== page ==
Consultants as legitimizers: exploring their rhetoric

O. Bouwmeester, R. van Werven

Research output: Contribution to JournalArticleAcademicpeer-review

Abstract

Purpose: The purpose of this paper is to explore how legitimizers invest in their approach to meet the suspicion of being a one-sided advocate. Design/methodology/approach: A multiple case study of four public sector decisions, based on a comparative argumentation analysis of two consulting reports in each case, one written by a legitimizer and one by a devil's advocate. The findings of the document analysis are triangulated with author interviews. Findings: Consultants acting as legitimizers are often suspected of being political allies of a decision maker. To neutralize their reputation as hired guns, these consultants invest in being seen as impartial by making their research approaches transparent and their argumentation balanced to increase their credibility in the eyes of stakeholders, which is necessary to execute their central task: legitimizing a major decision. Research limitations/implications: The number of four cases could limit the possible variation within the legitimizer role. Further research could therefore explore under what conditions consultants are willing to argue more one-sidedly as "advocates". Practical implications: Practitioners, such as consultants or decision makers, can apply the approach used in this research to make their method more transparent and to balance their argumentation to get commitment from stakeholders, while legitimizing a decision. Originality/value: The paper nuances the view on the legitimizer role of consultants in previous studies, by exploring how their arguments are more balanced and transparent than assumed and how they try to contribute to their clients' decision-making process. © Emerald Group Publishing Limited.
Original languageEnglish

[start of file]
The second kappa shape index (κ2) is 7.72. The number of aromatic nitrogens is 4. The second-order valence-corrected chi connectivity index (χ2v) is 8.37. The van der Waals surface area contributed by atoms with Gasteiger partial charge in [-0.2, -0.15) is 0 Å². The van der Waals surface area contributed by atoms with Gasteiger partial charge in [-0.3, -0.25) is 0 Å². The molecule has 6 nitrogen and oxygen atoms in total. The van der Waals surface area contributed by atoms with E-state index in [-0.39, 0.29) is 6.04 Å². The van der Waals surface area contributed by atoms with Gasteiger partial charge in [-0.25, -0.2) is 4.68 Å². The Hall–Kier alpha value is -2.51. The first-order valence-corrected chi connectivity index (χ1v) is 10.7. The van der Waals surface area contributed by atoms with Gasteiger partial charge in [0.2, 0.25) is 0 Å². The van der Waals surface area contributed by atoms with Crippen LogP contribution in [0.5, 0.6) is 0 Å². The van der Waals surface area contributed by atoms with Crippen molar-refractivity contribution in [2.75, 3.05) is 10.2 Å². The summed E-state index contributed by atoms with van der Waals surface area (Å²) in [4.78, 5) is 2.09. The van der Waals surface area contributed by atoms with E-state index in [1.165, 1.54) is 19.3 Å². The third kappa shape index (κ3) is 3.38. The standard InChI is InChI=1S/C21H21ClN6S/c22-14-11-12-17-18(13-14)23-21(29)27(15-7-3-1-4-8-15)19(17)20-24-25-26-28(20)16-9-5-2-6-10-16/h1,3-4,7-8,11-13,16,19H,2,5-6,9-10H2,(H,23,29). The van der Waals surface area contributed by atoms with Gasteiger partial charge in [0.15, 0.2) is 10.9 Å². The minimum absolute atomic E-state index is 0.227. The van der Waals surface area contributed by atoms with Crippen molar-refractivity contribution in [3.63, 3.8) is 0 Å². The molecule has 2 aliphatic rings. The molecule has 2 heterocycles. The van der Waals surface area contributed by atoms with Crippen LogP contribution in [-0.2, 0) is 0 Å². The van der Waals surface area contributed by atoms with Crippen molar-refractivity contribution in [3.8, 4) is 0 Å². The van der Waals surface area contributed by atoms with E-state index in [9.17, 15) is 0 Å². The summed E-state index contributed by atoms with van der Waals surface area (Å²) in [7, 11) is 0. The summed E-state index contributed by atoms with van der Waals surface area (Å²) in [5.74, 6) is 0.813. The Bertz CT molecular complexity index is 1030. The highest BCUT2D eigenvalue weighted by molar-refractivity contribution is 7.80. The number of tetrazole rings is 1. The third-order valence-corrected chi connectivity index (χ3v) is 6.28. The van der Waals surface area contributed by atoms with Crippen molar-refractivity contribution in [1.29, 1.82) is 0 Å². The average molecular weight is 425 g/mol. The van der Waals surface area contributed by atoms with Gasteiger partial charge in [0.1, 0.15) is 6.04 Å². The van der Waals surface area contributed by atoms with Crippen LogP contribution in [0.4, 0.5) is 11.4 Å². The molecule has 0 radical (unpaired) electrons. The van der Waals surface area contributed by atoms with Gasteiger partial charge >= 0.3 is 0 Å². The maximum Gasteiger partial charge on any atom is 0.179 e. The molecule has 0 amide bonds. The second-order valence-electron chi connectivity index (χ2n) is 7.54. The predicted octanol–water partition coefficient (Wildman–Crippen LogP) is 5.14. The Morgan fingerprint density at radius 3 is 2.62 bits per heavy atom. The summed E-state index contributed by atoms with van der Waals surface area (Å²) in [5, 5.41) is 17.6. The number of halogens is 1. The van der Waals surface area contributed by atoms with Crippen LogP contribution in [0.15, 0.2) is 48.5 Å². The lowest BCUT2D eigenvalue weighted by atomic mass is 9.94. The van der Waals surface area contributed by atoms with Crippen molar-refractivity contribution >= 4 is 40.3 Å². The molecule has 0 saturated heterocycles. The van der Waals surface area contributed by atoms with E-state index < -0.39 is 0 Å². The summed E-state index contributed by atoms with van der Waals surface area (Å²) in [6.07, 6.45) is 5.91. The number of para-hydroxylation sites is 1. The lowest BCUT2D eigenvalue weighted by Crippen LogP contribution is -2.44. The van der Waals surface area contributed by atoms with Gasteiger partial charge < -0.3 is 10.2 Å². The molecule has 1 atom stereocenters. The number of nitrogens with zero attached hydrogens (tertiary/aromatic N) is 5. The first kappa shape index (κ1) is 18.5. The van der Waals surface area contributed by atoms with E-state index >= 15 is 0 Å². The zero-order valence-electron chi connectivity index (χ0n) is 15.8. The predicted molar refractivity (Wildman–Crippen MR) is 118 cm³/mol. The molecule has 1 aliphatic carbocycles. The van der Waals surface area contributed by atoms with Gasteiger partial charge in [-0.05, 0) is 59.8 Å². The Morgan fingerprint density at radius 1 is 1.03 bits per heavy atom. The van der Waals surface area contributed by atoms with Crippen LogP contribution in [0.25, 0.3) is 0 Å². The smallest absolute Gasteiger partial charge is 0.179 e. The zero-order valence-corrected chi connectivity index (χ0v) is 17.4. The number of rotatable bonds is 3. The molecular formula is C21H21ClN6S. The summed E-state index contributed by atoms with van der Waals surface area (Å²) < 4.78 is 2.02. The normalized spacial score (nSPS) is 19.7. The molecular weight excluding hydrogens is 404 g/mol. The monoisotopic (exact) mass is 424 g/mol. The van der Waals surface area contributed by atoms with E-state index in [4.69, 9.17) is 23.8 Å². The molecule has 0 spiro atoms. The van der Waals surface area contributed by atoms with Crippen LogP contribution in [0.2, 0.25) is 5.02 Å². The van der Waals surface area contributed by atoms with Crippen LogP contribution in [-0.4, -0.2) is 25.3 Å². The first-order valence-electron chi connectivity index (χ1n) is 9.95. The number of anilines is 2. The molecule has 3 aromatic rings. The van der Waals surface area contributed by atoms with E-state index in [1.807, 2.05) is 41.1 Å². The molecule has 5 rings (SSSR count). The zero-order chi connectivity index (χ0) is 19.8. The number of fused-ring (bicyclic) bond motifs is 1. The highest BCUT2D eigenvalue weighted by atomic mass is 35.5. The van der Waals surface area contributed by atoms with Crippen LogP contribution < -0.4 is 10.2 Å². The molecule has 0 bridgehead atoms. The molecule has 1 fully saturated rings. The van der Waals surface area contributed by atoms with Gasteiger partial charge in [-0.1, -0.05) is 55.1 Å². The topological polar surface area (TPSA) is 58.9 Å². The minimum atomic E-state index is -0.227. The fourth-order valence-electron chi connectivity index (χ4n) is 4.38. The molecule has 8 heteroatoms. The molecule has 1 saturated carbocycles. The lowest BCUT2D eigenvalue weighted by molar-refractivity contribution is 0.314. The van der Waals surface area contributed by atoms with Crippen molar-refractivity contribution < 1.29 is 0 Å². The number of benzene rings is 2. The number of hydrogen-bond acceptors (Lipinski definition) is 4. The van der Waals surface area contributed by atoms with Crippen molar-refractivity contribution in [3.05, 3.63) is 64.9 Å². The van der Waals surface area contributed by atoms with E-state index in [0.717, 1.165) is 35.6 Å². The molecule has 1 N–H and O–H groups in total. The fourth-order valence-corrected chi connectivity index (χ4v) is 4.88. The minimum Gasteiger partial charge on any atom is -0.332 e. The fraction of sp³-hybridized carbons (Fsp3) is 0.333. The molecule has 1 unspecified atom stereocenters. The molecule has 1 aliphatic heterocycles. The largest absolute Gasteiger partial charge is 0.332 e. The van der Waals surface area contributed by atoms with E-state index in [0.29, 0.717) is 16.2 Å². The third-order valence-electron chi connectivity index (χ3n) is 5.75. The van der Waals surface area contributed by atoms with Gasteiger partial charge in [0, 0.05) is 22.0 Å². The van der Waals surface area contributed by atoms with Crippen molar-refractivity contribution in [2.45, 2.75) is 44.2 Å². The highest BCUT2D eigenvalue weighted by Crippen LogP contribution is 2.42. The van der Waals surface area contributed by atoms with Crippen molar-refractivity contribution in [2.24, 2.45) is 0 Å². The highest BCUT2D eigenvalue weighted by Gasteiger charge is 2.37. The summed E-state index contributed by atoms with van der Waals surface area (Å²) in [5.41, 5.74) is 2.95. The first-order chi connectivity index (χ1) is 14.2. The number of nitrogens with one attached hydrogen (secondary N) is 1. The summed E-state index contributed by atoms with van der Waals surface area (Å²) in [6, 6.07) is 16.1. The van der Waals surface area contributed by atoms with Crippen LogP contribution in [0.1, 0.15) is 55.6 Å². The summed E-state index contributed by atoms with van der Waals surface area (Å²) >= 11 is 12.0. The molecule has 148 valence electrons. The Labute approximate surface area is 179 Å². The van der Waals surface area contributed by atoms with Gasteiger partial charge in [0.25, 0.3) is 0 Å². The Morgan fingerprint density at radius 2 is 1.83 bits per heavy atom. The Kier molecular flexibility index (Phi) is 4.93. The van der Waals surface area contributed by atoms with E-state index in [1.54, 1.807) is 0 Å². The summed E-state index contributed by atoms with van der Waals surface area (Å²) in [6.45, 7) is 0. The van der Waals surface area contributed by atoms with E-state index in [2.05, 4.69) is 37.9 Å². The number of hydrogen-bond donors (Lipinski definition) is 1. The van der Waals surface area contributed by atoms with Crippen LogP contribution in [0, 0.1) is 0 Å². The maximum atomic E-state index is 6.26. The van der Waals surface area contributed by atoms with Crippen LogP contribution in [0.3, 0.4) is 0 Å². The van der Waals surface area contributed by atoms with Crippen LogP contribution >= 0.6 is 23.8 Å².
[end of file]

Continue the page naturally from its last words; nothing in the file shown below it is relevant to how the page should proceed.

Pages (from-to)427-441
JournalJournal of Organizational Change Management
Volume24
Issue number4
DOIs
Publication statusPublished - 2011

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Decision making
Rhetoric
Consultants
Argumentation
Stakeholders
Decision maker
Credibility
Public sector
Multiple case study
Design methodology
Consulting
Decision-making process
Suspicion

Cite this

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title = "Consultants as legitimizers: exploring their rhetoric",
abstract = "Purpose: The purpose of this paper is to explore how legitimizers invest in their approach to meet the suspicion of being a one-sided advocate. Design/methodology/approach: A multiple case study of four public sector decisions, based on a comparative argumentation analysis of two consulting reports in each case, one written by a legitimizer and one by a devil's advocate. The findings of the document analysis are triangulated with author interviews. Findings: Consultants acting as legitimizers are often suspected of being political allies of a decision maker. To neutralize their reputation as hired guns, these consultants invest in being seen as impartial by making their research approaches transparent and their argumentation balanced to increase their credibility in the eyes of stakeholders, which is necessary to execute their central task: legitimizing a major decision. Research limitations/implications: The number of four cases could limit the possible variation within the legitimizer role. Further research could therefore explore under what conditions consultants are willing to argue more one-sidedly as {"}advocates{"}. Practical implications: Practitioners, such as consultants or decision makers, can apply the approach used in this research to make their method more transparent and to balance their argumentation to get commitment from stakeholders, while legitimizing a decision. Originality/value: The paper nuances the view on the legitimizer role of consultants in previous studies, by exploring how their arguments are more balanced and transparent than assumed and how they try to contribute to their clients' decision-making process. {\circledC} Emerald Group Publishing Limited.",
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Consultants as legitimizers: exploring their rhetoric. / Bouwmeester, O.; van Werven, R.

In: Journal of Organizational Change Management, Vol. 24, No. 4, 2011, p. 427-441.

Research output: Contribution to JournalArticleAcademicpeer-review

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